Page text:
David Nicolls, a Principal Investigator at the University of Dundee from 1976 until 2000, has been elected a Fellow of the Royal Society (FRS) for the ground breaking research that he carried out at Dundee over this period.
David’s key findings included the identification of the ’uncoupling protein’ in brown adipose tissue, which is responsible for the heat-generating capacity of the tissue, and which explains how mammals generate the heat they need to survive hibernation at sub-zero temperatures. He also elucidated the mechanisms that regulate the transport of calcium between the mitochondrion and the cell cytosol. He later applied bioenergetic principles to the study of neurotransmitter release from the nerve terminal, the energetics of neurons and their failure in models of stroke, and the energetics controlling insulin secretion from the b-cells of the pancreas. He became the Director of the Buck Institute for Research on Aging in California in 2000 and is now an emeritus member of the Institute. His explanation of Mitchell’s chemiosmotic theory in the textbook he wrote called ’Bioenergetics’ has become the standard text in the field. In 2008 he was awarded the Mitchell Medal by the European Bioenergetics Congress.”
David was the first PhD student of Peter Garland, who became Dundee’s first professor of Biochemistry in 1970. Peter recruited David to the Department of Clinical Biochemistry at Ninewells Hospital, Dundee in 1974, soon after Ninewells Hospital was opened. He moved to the Biochemistry Department on the main University Campus in 1986, returning to the medical School at Ninewells hospital in 1995, where he co-founded a new Neuroscience Institute with Jeremy Lambert. In 2000, he became the Director of the Buck Institute for Research on Aging in California, where he now has emeritus status.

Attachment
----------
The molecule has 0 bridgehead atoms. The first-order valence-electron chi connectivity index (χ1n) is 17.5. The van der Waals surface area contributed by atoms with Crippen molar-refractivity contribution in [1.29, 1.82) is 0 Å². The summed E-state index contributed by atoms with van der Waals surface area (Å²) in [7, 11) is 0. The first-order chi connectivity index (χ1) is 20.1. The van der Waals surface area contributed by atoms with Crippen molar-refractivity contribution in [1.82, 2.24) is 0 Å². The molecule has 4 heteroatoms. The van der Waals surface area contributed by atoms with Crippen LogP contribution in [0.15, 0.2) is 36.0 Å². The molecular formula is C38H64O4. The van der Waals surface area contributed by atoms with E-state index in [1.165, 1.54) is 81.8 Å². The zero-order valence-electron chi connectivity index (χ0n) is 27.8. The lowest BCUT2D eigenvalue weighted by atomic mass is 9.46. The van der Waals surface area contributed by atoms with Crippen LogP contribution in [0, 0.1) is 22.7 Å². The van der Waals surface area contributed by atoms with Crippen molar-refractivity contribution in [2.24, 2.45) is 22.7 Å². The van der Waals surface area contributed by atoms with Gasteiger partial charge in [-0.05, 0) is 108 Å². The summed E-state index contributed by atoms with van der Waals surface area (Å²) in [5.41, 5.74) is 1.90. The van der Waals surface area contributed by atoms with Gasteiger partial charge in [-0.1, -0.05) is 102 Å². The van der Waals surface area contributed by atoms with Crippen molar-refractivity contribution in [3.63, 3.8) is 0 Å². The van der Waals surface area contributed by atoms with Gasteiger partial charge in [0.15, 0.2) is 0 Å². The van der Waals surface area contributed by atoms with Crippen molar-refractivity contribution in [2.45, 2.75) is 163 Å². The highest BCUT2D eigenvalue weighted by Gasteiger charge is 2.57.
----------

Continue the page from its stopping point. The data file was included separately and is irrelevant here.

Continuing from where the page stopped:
David trained a number of PhD students at Dundee who subsequently became famous scientists. They include Harvey McMahon, a Principal Investigator at the MRC Laboratory of Molecular Biology in Cambridge who was elected FRS in 2008, Mike Cousins, Professor and Head of Preclinical Research at the Muir Maxwell Epilepsy Centre at the University of Edinburgh and Samantha Budd, who is currently the Head of Clinical Development for Alzheimer’s Disease at Biogen, Boston, USA.
David’s wife Solvig is Swedish and they met and married when David was a postdoctoral fellow at the Wenner-Gren Centre in Stockholm. After coming to Dundee. Solvig taught chemistry at the Harris Academy High School for many years. David and Solvig now live in Sweden after David’s retirement from the Buck Institute.